Liberalism and Chinese Economic Development : Perspectives from Europe and Asia book cover
1st Edition

Liberalism and Chinese Economic Development
Perspectives from Europe and Asia

Edited By

Gilles Campagnolo

ISBN 9780367668396
Published September 30, 2020 by Routledge
300 Pages

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Book Description

Liberalism and Chinese Economic Development brings international contributors together in order to consider economic, political, social and legislative aspects of China’s modernization. This volume explores how liberalism is received and perceived, and whether it is adapted or adopted upon the basis of centuries of Chinese civilization and decades of capitalism.

China’s role in the global economy is an undeniable force. This book examines both historical and contemporary dimensions surrounding the question of Chinese liberalism, exploring China’s economic development in a comparative context. In particular, this text explores differences with the Western model, and more specifically, the relationship between Chinese economic thought and European traditions. This text assesses China’s economic development at both a macro and a micro level, and also considers its relationship with its neighbours.

Campagnolo answers whether free-trade and capitalistic economic developments are long sustainable without other types of liberal developments? Or is the idea that political liberties and economic freedom are just Western ideologies? This is a uniquely wide ranging book, suitable for scholars of the Chinese economy, the history of economic thought, economic philosophy and international political economy.

Table of Contents

1. General Introduction. In Search of the meaning of Liberalism in a China confronting crisis. Gilles Campagnolo Part I. History of Thought: Contributions to the reception and adoption/adaption of Western thought 2. The Reception Of Kant in China. Bo Xu 3. Yan Fu and Kaiping Mines: the Meaning of Economic Liberalism in Early Modern China. Qunyi Liu 4. Liberal Economic Thought in Republican China. Olga Borokh 5. Modernization Theory, Chinese Modernization, and Social Ethics Jean-Sébastien Gharbi Part II. Liberalization and individualization 6. The Essence of Individuality in Kitarō Nishida’s works: A Contribution from Eastern Asia to a Transcultural Understanding of the Meaning of Individualism Andrea Altobrando 7. Reject of Narcissism and Social Essentialism through the Anthropology of Masao Maruyama. Masataka Muramatsu 8. Dual Individualization in East Asia: Individualization in the Society and in the Family. Sang-Jin Han and Young-Hee Shim 9. Intensive Secularization of Engaged Buddhism to Heal Isolated People in East Asia: Active Listening by Monks in liberalized Societies of Eastern Asia. Yoshihide Sakurai Part III. Liberalism, universalims and pluralism 10. Self-Determination: What Liberalism is it? Zhao Lizhi 11. Slaughter’s Liberal Theory of International Law: Comments from a Chinese Perspective. Guimei Bai 12. Liberalization of Russian foreign economic relations in North-Eastern Asia: a viewpoint on Chinese and Japanese business Igor Botoev and Olga Tugulova 13. Talking Politics in China: Media and ‘Social Management’ in a China facing fast-pace Modernization. Santiago Pinault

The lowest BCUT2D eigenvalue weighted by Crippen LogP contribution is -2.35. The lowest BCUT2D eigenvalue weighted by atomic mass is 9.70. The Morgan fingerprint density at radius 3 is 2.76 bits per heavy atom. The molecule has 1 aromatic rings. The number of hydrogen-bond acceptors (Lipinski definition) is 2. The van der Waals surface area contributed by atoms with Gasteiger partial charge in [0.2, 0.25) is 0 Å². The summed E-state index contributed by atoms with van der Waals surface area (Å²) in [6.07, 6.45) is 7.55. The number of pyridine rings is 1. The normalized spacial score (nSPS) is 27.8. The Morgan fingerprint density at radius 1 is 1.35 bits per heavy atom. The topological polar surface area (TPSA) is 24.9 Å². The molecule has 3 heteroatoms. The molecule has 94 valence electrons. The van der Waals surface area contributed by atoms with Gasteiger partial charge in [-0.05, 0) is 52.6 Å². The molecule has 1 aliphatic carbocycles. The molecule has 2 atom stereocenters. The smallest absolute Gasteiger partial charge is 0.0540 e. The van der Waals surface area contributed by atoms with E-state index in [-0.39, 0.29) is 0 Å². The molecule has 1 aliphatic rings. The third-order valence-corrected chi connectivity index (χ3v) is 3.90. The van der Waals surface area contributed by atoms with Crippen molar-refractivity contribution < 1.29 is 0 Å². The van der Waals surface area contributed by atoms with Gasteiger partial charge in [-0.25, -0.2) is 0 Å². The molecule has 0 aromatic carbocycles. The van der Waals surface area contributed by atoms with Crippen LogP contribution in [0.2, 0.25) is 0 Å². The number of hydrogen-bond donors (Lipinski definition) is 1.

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Gilles Campagnolo is Research Professor at the National Center for Scientific Research and at Aix-Marseilles School of Economics, France. He is also the Global Coordinator for the European Union program “Liberalism in between Europe and China”.


'The book provides conceptual tools to reach an answer within a Chinese environment, both Confucian and firmly ruled by the Chinese Communist Party. The underlying tension among these factors makes the book’s analysis uniquely wide-ranging.' — Aix-Marseille School of Economics

‘Liberalism and Chinese Economic Development’ is a multidisciplinary and multi-sided book, centered on a number of questions that are rarely posed with respect to the future ‘destiny’ of such an extraordinary experience in industrialization and development. In her review of the book Stefania Jaconis analyses the connections brought out by the authors (economists and political scientists, philosophers as well as specialists in Eastern Studies) of the various chapters, which together construct a powerful portrait of contemporary China and of its multi-faceted transition. One of the connections is that between neo-Confucianism and democratization - the final point (perhaps) along the line of acceptance of economic liberalism. Jaconis notes how, like many others, this connection cannot be grasped without previous knowledge of what ‘individualism’ means in the historic and cultural context of Eastern Asia, and of its difference from the analogous Western concept. In her view, the book proves that disciplines like history and history of culture are necessary to evaluate events that are never purely ‘economic’, like China’s reaction to the recent global crisis.’ — Stefania Jaconis, Eticaeconomia, 15th February 2017, (, Italy.